In other words, when it comes to trying crimes against humanity, the ICT is caught between two stools. On this analysis, it is surely disqualified from trying the crime at all. Unfortunately, owing to the amended Constitution’s bar on interlocutory appeals, there is no higher court available to tell them so. Instead, the tribunal is left with the indignity of entertaining charges on an indictment where nobody-not the prosecution, nor the defence, nor even the judges themselves – has a clue about what must be proved for a crimes against humanity conviction to stick. The tribunal’s announcement that they may at a later stage in the proceedings choose to adopt developments on the definition of crimes against humanity from recent tribunals adds insult to injury: the suggestion doesn’t just amount to a tacit admission that they are undecided about the law, it also suggests the judges are open to making up the law as they go along.
One is tempted at this point to ask: how serious is the government-backed ICT about legality, or even the appearance of a fair trial? Again, there’s worse to come: wheras Article 31 of the Constitution states ‘To enjoy the protection of the law, and to be treated in accordance with the law, and only in accordance with the law, is the inalienable right of every citizen’, Article 47 (3), as amended, effectively removes that protection from those charged under ICTA. Thereby, ICT suspects are rendered second-class citizens before the law. Just to emphasise the point, in proceedings brought against the amendment a Supreme Court judge held that a reasonable distinction could properly be drawn between the rights afforded to ‘ordinary citizens and other citizens accused of war crimes’. All this acts as a grim reminder of the past: rather than Qamrul Islam’s vision of a tribunal ‘exemplary for the world community’, the provisions of ICTA and Article 47 (3) of the Constitution chillingly create the perfect habitat for a political show trial, culminating with the provision of the death penalty.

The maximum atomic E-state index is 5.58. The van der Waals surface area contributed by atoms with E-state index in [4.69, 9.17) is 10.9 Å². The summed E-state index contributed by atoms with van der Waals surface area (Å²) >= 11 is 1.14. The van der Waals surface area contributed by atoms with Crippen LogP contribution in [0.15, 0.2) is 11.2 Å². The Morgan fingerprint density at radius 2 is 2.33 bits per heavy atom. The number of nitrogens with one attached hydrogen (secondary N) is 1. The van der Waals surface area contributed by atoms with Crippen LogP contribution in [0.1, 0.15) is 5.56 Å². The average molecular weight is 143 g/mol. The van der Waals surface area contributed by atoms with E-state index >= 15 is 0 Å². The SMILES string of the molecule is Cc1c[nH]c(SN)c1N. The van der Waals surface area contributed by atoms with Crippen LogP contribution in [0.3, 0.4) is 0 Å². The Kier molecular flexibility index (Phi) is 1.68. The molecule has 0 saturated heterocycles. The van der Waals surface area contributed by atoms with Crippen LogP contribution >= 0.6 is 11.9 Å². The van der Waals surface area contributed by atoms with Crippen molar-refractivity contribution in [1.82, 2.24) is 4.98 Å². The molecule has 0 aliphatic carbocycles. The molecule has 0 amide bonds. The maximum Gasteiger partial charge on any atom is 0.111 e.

On 3rd October 2011, after 14 months in custody, Delwar Hossain Sayedee was finally charged with 20 counts of genocide and crimes against humanity. A petition to review the ‘framed’ indictment, objecting to the tribunal’s failure to define the offences charged, and to duplicity and lack of specificity within the charges awaits disposal. Meanwhile, four further Jamaat e Islami suspects, all of advanced age and now in custody for well over a year, remain detained without charge or any advance disclosure whatsoever.
At the time of writing (November 2011), Delwar Hossain Sayedee’s trial for his alleged participation in the atrocities of 1971 is delayed pending a petition for recusal against the chairman of the bench following discovery of his involvement in a 1993 Commission of Enquiry into the alleged participation of several anti-Awami League figures. The defence were recently informed that the chairman has agreed not to sit on the tribunal’s deliberations into the matter. The 1993 Commission, which can hardly be said to have been independent, found that four of the five Jamaat suspects currently in detention were criminally liable for atrocities in 1971.
Examination of the Commission’s report shows it to be one sided and arbitrary. It appears to overlook both the limited influence of Jamaat as a political force in east Pakistan at the time as well as widespread accounts of Jamaat members and their affiliates offering protection to Hindus and others from attack and persecution by Pakistani military personnel. The outcome of the recusal petition is awaited with interest; the unexpected withdrawal of the chairman could be a serious setback to the government’s intention to complete the process in time for the 2013 general election.